Andrea Mitchell’s Lithuanian Plan For Combating Unemployment
Yesterday featured yet another top official in the Obama Administration, this time economic advisor Austan Goolsbee, saying that unemployment is unacceptably high. In this case, he was talking about the minority community. But “unacceptably high” doesn’t make sense unless the Administration is doing whatever possible to drop that number. And what are they doing?
“When you look at construction and manufacturing in particular, those have been very hard hit in this recession,” Goolsbee said. “You’ve seen a lot of what the president’s talking about, be it infrastructure, be it clean energy manufacturing, and be it small business, those are three areas which would disproportionately help groups where the unemployment rates been really high.”
“Talking about,” but not in a way that actually advances any legislation in these areas. There’s a great local jobs bill that the White House has never discussed publicly. Their HomeStar program for energy retrofits hasn’t really gotten out of the box. You could through a series of bills design a stimulus that would approach the annual level of the Recovery Act, and it looked for a moment like this was the plan in Congress, but there’s been little movement and little attention paid to that agenda. And I don’t think a positive jobs report will spur action on that front.
If you look at what Andrea Mitchell says in her question right before Goolsbee talks about employment in the minority community, you can see what a box the White House is in right now. She asks if there’s anything that can be done, given the “fiscal crisis”:
Is there anything that can be targeted, I know that there is one bill, George Miller’s bill in Congress for job training, but is there anything on a broader scale, given the fiscal crisis, that can be done, or is this just going to be the stubborn part of the unemployment rate that you have to deal with on a long-term basis?
That’s a new phrase in the lexicon from Mrs. Greenspan, “fiscal crisis.” Interesting how this “fiscal crisis” just popped up after eight years of unfunded wars and a doubling of the national debt. Suddenly, a Democrat enters the White House and there’s a fiscal crisis and everything has to be paid for, and 16% unemployment in the African-American community is just something you have to “deal with.” And by “deal with,” presumably Mrs. Greenspan means “not attempt to fix in any way, because I have a piano recital to attend with my husband and anyway I’m employed so not my problem.”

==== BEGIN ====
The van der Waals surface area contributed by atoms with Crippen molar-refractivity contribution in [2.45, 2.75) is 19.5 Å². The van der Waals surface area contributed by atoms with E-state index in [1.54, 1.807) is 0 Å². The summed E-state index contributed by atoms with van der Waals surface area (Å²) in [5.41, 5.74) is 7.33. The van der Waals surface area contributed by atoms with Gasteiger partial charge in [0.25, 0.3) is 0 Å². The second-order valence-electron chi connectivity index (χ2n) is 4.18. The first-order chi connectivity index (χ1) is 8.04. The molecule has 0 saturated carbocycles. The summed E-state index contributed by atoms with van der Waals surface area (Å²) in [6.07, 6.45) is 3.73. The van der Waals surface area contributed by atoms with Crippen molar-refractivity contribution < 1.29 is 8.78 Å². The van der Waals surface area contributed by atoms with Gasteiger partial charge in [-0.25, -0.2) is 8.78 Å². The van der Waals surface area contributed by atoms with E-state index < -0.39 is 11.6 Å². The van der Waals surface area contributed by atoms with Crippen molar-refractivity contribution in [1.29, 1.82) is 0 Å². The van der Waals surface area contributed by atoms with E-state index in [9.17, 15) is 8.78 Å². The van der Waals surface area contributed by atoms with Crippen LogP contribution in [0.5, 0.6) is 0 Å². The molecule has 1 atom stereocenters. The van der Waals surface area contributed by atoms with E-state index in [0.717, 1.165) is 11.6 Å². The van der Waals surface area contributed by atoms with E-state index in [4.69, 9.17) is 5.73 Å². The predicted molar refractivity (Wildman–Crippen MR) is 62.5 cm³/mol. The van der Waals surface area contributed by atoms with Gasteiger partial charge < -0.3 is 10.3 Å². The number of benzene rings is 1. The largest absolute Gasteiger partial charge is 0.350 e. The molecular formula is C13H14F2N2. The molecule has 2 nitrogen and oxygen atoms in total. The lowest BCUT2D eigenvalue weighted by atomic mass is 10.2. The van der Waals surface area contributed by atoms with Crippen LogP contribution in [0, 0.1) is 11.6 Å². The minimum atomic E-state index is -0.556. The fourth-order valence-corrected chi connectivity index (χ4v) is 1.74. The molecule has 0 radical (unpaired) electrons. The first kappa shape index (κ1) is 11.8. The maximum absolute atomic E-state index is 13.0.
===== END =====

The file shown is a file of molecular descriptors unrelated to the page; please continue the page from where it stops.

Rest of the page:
The argument that the fiscal scolds are making, that the budget is in “crisis” and you simply have to crack down and “live within your means” during a time of mass unemployment, found purchase in certain parts of Eastern Europe, where they did deal with their “crises” with austere measures and spending slashes. So maybe Mrs. Greenspan and her beau can pop over to Lithuania and ask people how they like how things are going over there.
Faced with rising deficits that threatened to bankrupt the country, Lithuania cut public spending by 30 percent — including slashing public sector wages 20 to 30 percent and reducing pensions by as much as 11 percent. Even the prime minister, Andrius Kubilius, took a pay cut of 45 percent.
And the government didn’t stop there. It raised taxes on a wide variety of goods, like pharmaceutical products and alcohol. Corporate taxes rose to 20 percent, from 15 percent. The value-added tax rose to 21 percent, from 18 percent […]
But austerity has exacted its own price, in social and personal pain.
Pensioners, their benefits cut, swamped soup kitchens. Unemployment jumped to a high of 14 percent, from single digits — and an already wobbly economy shrank 15 percent last year […]
Monika Midveryte, a university student, and her mother are now supporting the family after her father lost his construction job. Now, she said, he sits at home in front of the television drinking his troubles away. “He has no hope.”
The psychological toll has been immense. Suicides have increased in a country where the suicide rate of 35 per 100,000 is already one of the world’s highest, local experts say.
According to figures collected by the Youth Psychological Aid Center, telephone calls to its hot line from people who said they were on the verge of committing suicide nearly doubled last year to 1,400, from 750.
But Moody’s just raised their credit rating, and the international bankers are quite happy, so no harm done.
Incidentally, Lithuania’s economy crashed after a wave of lending to first-time home buyers.
When someone tells you, no doubt with a “Obamunism” sign in their hands, that governments have to run their budget like a family, and we’re placing a massive debt burden on future generations, and the rest of the claptrap, hand them a brochure about Lithuania, and describe in painstaking detail the hell on Earth that exists there. Tell them about how they cut everything to the bone, and all it did was sink the country’s workers into depression. Tell them about how the country has the highest increase of emigration in decades, because there’s nothing for the people there. Tell them about how their austerity model has made things worse.
Come to think of it, tell Mrs. Greenspan, too.